An almost surreal quality permeates the industry debate over separate “up-charges” for applying PLU-numbered stickers to various produce items. On the surface, the argument presents itself as a debate as to whether growers should pay or retailers should pay for the cost of stickers and stickering.
This whole line of thinking, though, misses the point. Whether stickering is paid for via a separate stickering up-charge — as is often done with, say, palletization or pre-cooling on certain commodities — or whether it is just another growing, packing, shipping expense included in the product price — as with cartons and packing — in the final analysis, all costs of production and marketing are borne by the consumer.
The actual reason for pressure to label fruit with PLU codes is that the cost to the consumer of shrink can be reduced by PLU stickering, and the cost of PLU stickering at source is less than the loss from shrink due to cashier error, which is avoided by having proper PLUs.
Some of the emotional charges of this issue came about because a study done in Dominick’s Finer Foods in Chicago found that stickering applied at the packing source would increase retail profits by reducing shrink caused by cashier error. It is understandable that growers and packers would see this information and feel themselves entitled to some portion of these increased profits, certainly enough to cover the cost of labeling.
That the study came across this way is unfortunate because, in fact, it did not offer us enough information to let us know if, in the end, retailers would make even a single penny due to PLU stickering. Retailing is bitterly competitive. Not only do supermarket chains compete with one another, they compete with independents, the new Wal-Mart, K-Mart and Target superstores, warehouse clubs, convenience stores, fast feeders and a whole lot more. The notion that supermarkets could adopt source PLU stickering, make a lot of extra profit and just keep it forever is highly unlikely.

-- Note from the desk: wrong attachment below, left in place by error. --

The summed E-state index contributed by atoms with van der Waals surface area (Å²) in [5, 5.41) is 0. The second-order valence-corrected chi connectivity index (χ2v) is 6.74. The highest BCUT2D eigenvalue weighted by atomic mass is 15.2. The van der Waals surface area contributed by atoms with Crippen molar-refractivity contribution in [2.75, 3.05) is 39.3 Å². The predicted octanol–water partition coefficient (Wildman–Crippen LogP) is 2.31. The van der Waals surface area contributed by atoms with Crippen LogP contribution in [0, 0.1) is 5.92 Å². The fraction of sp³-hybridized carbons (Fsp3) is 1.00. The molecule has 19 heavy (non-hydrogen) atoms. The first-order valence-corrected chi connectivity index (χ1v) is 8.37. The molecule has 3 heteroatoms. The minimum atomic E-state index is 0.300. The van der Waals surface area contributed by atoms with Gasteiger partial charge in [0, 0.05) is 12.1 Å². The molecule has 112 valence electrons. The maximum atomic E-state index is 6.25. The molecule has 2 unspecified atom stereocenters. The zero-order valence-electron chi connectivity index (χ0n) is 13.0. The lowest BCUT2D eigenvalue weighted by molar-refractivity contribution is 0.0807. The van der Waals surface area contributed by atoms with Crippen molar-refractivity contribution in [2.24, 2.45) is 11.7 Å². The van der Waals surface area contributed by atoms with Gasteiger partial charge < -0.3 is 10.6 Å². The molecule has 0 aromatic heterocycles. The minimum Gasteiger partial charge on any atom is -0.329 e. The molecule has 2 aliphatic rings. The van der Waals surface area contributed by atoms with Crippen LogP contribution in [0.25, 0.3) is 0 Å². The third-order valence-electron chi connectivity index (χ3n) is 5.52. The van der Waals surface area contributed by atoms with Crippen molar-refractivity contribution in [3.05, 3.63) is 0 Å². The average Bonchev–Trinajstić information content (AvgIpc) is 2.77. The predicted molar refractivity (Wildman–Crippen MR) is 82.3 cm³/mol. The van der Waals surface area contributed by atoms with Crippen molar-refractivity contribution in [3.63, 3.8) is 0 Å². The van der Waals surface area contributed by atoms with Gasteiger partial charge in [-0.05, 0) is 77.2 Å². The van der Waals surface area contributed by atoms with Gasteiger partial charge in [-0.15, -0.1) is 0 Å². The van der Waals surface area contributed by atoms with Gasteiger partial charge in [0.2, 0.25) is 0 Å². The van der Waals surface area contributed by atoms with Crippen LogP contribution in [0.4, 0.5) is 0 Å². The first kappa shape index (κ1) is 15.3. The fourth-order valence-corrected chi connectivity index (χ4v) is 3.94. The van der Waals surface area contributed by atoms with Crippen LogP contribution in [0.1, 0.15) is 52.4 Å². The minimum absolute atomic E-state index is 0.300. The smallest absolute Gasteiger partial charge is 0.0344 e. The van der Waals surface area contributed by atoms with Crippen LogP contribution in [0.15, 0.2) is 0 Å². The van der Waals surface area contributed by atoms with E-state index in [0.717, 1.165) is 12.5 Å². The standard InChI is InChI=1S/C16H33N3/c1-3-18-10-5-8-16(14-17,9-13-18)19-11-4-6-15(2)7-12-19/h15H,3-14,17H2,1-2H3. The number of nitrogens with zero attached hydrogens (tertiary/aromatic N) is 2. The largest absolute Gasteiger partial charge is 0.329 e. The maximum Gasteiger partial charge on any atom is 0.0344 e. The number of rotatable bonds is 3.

The truth is that when a new, more efficient method of doing business is discovered, it may, temporarily, produce higher profits for a few pioneers. Even that is uncertain because sometimes the leading edge in technology is also the bleeding edge. Long-term, though, a new, more efficient method — in this case utilizing source-applied PLU codes — becomes the “price of entry” into a business. Everyone has the new technology and may benefit from better controls and the ability to sell a larger selection, etc., but, usually, everyone does not magically earn a higher profit margin because competitive forces drive profits down.
So if retailers won’t just “clean-up” on source-based PLUs and if, in fact, the cost of stickering, just like the cost of fertilizer and cartons, all winds up in the price, is there a reason why growers and/or packers should want to charge for PLU stickering as a separate up-charge? There are two reasons:
First, growers know that the charge for the fruit is negotiable, and the smaller charges for such things as pre-cooling and palletization are usually not the subject of negotiation with buyers. When negotiations take place, the growers believe that it is more profitable for the extra services than it is to add all the charges together. In other words, there is a bet that starting negotiations by setting a price at say $10.00 and adding a standard up-charge of a quarter for stickering will result in a higher return for the grower when negotiations are all finished than if the opening pitch was the offer for $10.25, including stickering.